Russian Tunics

Figure 1.--This little American boy in the 1900s wears a white Russian blouse tunics, with matching knickers, and black stockings. Note the colored vertical stripe on his white tunic.

Russian blouse tunics were a popular style for boys around the turn of the 20th Century. Tunics had been worn by boys since early in the 19th Century. The Russian style seems to have been particularly popular in America at the turn of the century.


The 18th Century

The Russian blouse style of course originated in Russia. Its origins must have been in the 18th Century or earlier. As I have seen mid-19th Century images of European boys wearing Russian tunics. I do not know, however, just when this style originated in Russia.

Early 19th Century

European boys wore Russian tunics in the mid-19th Century, possibly before. Victoria dressed the young Prince of Whales, the future Edward VII, in a Russian tunic, with an open square collar. A famous painting shows the young family with the Prince in his red tunic with gold trim. I do not know how common this style was, but think it was primarily worn by aristocratic or wealthy children.

Turn of the 20th Century

The Russian tunic reappeared at the turn of the Century, especially in America. The tunics were different than those worn earlier in the century. The turn-of-the-century tunics did not have comfortable open square collars. Rather they were tightly buttoned at the collar like other boys' suits in the late 19th Century. I am also not sure why this style appeared around the turn of the century. I know it was popular in America. I'm not sure, however, if it also appeared in Britain and the Continent. I believe it was primarily an American fashion--at least outside of Russia. Why it was primarily restricted to America I can not yet explain.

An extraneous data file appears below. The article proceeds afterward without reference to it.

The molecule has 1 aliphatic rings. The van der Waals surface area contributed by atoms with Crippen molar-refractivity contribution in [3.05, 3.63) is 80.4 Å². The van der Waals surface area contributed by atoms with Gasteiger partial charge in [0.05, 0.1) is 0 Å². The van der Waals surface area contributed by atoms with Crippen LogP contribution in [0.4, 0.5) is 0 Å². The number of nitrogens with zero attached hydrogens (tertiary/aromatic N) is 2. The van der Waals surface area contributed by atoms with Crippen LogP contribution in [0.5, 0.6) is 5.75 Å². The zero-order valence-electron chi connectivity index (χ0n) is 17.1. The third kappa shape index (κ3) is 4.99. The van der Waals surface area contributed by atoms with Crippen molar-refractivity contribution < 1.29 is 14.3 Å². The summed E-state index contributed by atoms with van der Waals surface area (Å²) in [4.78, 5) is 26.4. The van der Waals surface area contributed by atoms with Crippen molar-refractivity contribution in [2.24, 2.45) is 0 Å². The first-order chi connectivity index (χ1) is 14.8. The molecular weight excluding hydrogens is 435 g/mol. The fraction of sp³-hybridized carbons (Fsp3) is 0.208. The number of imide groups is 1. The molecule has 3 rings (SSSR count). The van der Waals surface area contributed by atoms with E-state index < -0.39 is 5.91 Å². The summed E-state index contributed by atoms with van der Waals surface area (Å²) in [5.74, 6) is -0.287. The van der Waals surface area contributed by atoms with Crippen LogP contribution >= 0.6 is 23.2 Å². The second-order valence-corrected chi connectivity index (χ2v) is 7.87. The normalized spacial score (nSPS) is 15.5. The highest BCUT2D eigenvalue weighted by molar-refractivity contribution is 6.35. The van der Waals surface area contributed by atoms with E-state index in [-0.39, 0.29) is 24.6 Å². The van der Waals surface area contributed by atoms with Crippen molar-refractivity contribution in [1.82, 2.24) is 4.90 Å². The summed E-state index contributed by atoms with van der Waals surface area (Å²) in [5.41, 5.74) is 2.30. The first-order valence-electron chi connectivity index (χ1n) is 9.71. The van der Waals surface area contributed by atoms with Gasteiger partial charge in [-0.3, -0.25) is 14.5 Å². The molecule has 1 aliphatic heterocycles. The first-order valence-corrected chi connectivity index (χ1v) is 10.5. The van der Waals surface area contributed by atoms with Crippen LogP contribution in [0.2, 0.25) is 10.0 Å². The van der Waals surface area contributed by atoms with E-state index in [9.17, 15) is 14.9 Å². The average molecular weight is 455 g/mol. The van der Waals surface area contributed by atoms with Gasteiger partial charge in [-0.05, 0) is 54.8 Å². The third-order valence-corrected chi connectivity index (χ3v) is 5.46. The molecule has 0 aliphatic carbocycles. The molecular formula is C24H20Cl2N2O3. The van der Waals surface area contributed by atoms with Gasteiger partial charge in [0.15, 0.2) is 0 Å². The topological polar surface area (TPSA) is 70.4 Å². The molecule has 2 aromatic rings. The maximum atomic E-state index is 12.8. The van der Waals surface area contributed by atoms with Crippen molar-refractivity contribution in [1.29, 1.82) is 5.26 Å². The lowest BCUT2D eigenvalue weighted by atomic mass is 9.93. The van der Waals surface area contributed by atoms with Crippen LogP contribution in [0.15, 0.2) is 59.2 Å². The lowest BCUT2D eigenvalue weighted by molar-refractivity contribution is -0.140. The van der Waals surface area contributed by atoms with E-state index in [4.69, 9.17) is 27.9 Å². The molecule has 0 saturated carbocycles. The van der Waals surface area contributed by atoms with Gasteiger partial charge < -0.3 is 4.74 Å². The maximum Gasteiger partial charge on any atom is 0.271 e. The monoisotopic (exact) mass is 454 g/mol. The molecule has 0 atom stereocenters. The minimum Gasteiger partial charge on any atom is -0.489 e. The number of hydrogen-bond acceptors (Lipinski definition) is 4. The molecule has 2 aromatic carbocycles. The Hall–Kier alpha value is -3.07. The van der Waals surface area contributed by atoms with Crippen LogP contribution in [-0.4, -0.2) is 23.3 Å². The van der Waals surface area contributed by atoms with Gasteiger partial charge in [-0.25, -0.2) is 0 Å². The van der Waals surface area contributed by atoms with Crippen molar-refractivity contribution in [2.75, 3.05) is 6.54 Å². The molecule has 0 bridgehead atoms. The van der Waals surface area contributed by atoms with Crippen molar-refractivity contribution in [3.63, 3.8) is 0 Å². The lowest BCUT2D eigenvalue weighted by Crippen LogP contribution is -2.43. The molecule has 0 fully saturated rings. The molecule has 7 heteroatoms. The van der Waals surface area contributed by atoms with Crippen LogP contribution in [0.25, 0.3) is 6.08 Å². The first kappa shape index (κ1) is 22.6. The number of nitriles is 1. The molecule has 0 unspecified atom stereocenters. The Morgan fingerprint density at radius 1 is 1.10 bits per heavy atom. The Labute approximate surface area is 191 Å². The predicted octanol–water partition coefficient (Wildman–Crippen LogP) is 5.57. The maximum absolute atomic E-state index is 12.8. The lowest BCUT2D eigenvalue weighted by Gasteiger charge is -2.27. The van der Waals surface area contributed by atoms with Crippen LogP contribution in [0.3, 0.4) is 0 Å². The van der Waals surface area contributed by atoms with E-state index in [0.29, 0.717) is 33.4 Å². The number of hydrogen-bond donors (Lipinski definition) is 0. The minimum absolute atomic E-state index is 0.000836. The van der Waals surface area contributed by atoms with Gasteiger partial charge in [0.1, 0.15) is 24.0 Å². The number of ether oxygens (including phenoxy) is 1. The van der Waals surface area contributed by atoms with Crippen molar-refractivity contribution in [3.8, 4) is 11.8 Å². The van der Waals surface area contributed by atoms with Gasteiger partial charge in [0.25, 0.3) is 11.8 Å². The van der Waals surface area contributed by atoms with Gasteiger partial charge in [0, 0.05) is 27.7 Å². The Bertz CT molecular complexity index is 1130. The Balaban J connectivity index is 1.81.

The Russian blouse style tunic was a loose roomy blouse or jacket based on the style worn by Russian peasants. The jacket would often come below the waist giving the impression of a smock-like garment. There were two styles of Russian blouses, an open collared style and a closed collar style

The open collar was generally a comfortable looking open arrangement in square pattern. Some slipped over the head and others had a few buttons starting near a shoulder. I have called this outfit a Russian blouse suit, although I'm not sure what it was called at the time. It is discussed on a separate page.

Closed collar

Turn of the century tunics were worn with a collar that buttoned tightly around the neck. Unlike many styles for boys at the time, there were no stiff large collars and no floppy bows to be worn with it. I'm not precisely sure how they buttoned. I think they were true to the Russian style and they did not button at the back or down the front center. Instead the buttons were offset to the right. Often contrasting trim was added around the buttons.